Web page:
Figures from pollsters Gallup show that employee engagement in the first four months of 2015 has remained almost static at 31.5%. On it’s own, that figure can be either encouraging or disappointing; encouraging that in hard economic times employees remain engaged, disappointing in the lack of growth in the light of continual efforts by companies to boost engagement.
Gallup defines engaged employees as being involved, enthusiastic and committed to their job. The organisation is in no doubt of the benefits of engagement, stating:
“Gallup’s extensive research shows that employee engagement is strongly connected to business outcomes essential to an organization’s financial success, such as productivity, profitability and customer engagement. Engaged employees drive the innovation, growth and revenue that their companies need.”
What is most interesting in the results is that the average percentage of engaged employees has settled between 27% and 34%, with a slow but noticeable increase after a dip in mid 2013. This would indicate that there is, perhaps, a business ‘norm’ when it comes to % engagement, and certainly provides a ballpark figure to aim for.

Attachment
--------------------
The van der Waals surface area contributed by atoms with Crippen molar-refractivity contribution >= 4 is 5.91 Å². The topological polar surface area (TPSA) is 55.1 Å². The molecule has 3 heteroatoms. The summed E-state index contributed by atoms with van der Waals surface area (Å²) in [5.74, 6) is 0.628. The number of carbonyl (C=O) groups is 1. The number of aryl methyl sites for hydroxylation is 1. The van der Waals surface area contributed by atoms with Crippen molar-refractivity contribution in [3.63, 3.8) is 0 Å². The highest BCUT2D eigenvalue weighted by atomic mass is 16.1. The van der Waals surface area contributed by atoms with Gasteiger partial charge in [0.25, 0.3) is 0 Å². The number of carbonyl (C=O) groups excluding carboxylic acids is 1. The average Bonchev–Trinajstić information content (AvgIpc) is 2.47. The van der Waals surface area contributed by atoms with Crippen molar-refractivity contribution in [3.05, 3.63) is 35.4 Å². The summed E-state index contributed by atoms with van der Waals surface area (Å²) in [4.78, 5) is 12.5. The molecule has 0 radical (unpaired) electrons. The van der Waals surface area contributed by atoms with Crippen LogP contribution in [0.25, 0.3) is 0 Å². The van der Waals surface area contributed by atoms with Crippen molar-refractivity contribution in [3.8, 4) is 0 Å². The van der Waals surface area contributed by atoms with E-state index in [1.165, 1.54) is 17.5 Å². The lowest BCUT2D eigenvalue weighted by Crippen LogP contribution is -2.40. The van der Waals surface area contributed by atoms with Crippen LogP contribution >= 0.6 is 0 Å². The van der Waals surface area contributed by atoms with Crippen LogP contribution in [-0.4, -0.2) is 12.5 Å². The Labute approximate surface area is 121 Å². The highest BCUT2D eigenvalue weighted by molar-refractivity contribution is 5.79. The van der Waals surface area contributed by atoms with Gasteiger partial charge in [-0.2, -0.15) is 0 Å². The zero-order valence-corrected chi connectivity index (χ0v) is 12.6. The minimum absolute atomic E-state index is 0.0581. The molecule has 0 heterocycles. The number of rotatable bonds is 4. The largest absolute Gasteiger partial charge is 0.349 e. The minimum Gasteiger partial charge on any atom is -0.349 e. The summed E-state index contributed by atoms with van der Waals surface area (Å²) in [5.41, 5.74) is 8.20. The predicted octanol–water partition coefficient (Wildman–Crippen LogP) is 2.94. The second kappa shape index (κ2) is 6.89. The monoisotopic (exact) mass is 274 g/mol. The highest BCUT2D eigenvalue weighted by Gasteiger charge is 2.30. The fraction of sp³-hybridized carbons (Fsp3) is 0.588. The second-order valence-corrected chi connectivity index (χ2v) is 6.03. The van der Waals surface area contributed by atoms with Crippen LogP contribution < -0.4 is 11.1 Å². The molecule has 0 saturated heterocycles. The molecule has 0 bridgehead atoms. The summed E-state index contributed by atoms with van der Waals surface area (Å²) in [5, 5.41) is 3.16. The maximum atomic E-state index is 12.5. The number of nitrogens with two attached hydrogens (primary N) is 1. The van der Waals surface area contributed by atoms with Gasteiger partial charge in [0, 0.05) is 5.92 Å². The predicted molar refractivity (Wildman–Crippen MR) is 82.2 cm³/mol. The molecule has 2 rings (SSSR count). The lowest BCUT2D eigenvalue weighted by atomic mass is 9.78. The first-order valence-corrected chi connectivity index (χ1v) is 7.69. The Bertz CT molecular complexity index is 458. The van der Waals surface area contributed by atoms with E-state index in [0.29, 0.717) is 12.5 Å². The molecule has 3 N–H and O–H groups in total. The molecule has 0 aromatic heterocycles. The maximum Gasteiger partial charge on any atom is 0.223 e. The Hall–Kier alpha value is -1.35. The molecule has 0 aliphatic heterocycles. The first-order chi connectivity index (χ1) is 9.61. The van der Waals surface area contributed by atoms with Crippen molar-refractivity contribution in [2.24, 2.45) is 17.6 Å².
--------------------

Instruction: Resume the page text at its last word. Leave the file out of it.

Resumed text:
There’s also good news in that the percentage of “actively disengaged” employees fell after easter 2015 by one percent to 16.5%. These employees did not move into the ‘engaged’ category, however, but joined the ranks of the “not engaged”. Gallup noted that:
“(These) employees are essentially “checked out.” They sleepwalk through their workday and put time — but not energy or passion — into their work. These employees are less destructive and disruptive than actively disengaged employees, but they are not helping their organizations grow.”
One of the major benefits of an employee network solution is that is can help move the ‘not engaged’ into the ‘engaged’ through participation in peer-led project or challenges that target their strengths and interests. The secret, of course, is for us as managers and leaders to find out what those strengths and interests are, and provide the opportunity for that first spark of interest to ignite.